Animal Surgery

The healthcare providers at High Desert Veterinary are experienced in many surgical procedures.  In addition to spay and neuter surgeries, we do orthopedic surgeries, mass removals, abdominal surgeries and surgically repairing lacerations and abscesses.  Our doctors also have an exceptional depth of experience in dealing with medical crisis, trauma and critical care situations. Our hospital is well equipped for rapid diagnostics and monitoring, and we can also provide appropriate follow-up care, whether it be medical or surgical.

While under anesthesia for any surgical procedure your pet will be hooked up to a pulse oximeter unit and monitored by a technician, at all times.  Appropriate pain medication will be administered post-op and if needed, prescribed to go home.  One of our technicians will go over care for your pet at home and how to properly medicate.

Post Surgical Home Care Instructions

Special attention to your pet is needed in the first few days after surgery.  Below is an example of the instructions that we send home after surgery.
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To RICKY's caregivers,

Dr. Barkhurst wanted to share this important information with you concerning RICKY’s surgery today.

Anesthesia

RICKY did well under anesthesia.

  • Since anesthesia can decrease tear production, an ointment was placed in her eyes to protect them while she was asleep. This oily residue will dissipate over the next few days.
  • Because of the anesthesia, she may be sleepy and wobbly for the next 1-2 hours. However, some pets have the opposite reaction and seem more agitated or whiny.

An IV catheter was placed to administer IV fluids, anesthesia, and other medications.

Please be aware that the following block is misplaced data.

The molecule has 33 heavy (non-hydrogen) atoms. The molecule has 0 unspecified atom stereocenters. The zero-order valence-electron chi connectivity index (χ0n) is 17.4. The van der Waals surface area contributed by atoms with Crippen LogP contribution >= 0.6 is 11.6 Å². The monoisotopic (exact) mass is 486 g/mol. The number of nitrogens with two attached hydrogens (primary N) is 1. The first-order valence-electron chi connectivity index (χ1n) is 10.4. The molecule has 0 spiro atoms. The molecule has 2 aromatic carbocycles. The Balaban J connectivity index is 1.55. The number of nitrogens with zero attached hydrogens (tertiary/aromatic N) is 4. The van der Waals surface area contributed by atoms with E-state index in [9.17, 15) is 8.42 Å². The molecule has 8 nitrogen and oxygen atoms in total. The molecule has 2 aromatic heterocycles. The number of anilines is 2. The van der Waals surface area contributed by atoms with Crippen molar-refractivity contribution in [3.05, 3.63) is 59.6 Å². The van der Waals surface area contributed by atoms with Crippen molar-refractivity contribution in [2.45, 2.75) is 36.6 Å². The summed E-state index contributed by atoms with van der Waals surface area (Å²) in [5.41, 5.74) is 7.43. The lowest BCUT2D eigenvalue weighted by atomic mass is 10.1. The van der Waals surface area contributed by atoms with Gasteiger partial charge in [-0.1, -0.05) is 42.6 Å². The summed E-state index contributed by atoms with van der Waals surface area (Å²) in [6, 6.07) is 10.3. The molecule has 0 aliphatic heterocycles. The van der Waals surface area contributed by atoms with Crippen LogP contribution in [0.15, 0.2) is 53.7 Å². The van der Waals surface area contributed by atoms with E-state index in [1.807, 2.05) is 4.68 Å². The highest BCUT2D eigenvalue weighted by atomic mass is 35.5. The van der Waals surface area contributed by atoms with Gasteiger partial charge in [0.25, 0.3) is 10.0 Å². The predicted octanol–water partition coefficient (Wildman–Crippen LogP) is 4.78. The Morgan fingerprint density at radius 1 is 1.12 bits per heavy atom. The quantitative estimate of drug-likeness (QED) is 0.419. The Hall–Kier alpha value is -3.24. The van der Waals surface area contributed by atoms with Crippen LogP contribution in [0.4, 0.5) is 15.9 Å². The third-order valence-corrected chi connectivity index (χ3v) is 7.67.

• The fur was shaved. Please call us if you notice she is licking the area or if the area becomes red or irritated.

Food and Water

Feeding Instructions:

  • To avoid nausea, do not offer food immediately upon arriving home. Feed about half the usual amount after arriving home if she seems hungry.
  • Some pets have a decreased appetite for 1-2 days following surgery.

Water Restrictions:

  • To avoid nausea, offer water in small amounts, every 1-2 hours until RICKY is no longer thirsty. Then you can leave the bowl full as usual. This will help to prevent engorgement.

Activity

  • RICKY must have limited exercise while she recovers.
  • No unsupervised, outdoor activity.
  • RICKY's incision can not get wet. No swimming or bathes until the staples are removed.
  • Prevent RICKY from jumping.
  • Walk RICKY on a leash outside only to urinate and defecate.
  • RICKY can return to her normal activity once the staples are removed in 10-14 days.

Medication

Dr. Barkhurst prescribed the following for RICKY:

  • Pain medication:

  • Antibiotic:

  • Anti-inflammatory:

Home Care

  • Do not allow excessive activity for 10-14 days after the procedure.
  • RICKY can not lick at his incision. Licking can cause the incision to open and become infected. Prevent licking by having patient wear an E-collar at all time, especially when unsupervised.
  • If RICKY has licked the incision and it appears that the skin red, puffy, or appears open - call the clinic immediately and prevent any further trauma to the incision.

Seek immediate veterinary care if RICKY...

  • The incision has signs of redness, swelling, or discharge, or if any sutures are missing.
  • Seems agitated or uncomfortable for more than 2 hours.
  • Has difficulty breathing.
  • Begins squinting her eyes for more than 1 hour at a time.
  • Refuses to eat or drink for more than 12 hours.
  • Does not defecate for more than 48 hours.
  • Starts vomiting.
  • Has diarrhea for multiple bowel movements.

Recheck:

  • Please schedule an appointment to have RICKY’s staples removed in 10-14 days.

Thank you

We appreciate your dedication to RICKY and we’re honored to be with you on this journey.

RICKY is a lovely patient. RICKY has many fans here at the hospital! Thank you for trusting us with her care.

Please call our hospital at 541-382-9262 with any questions or concerns.

The poor dog, in life the firmest friend.  The first to welcome, foremost to defend

- Lord Byron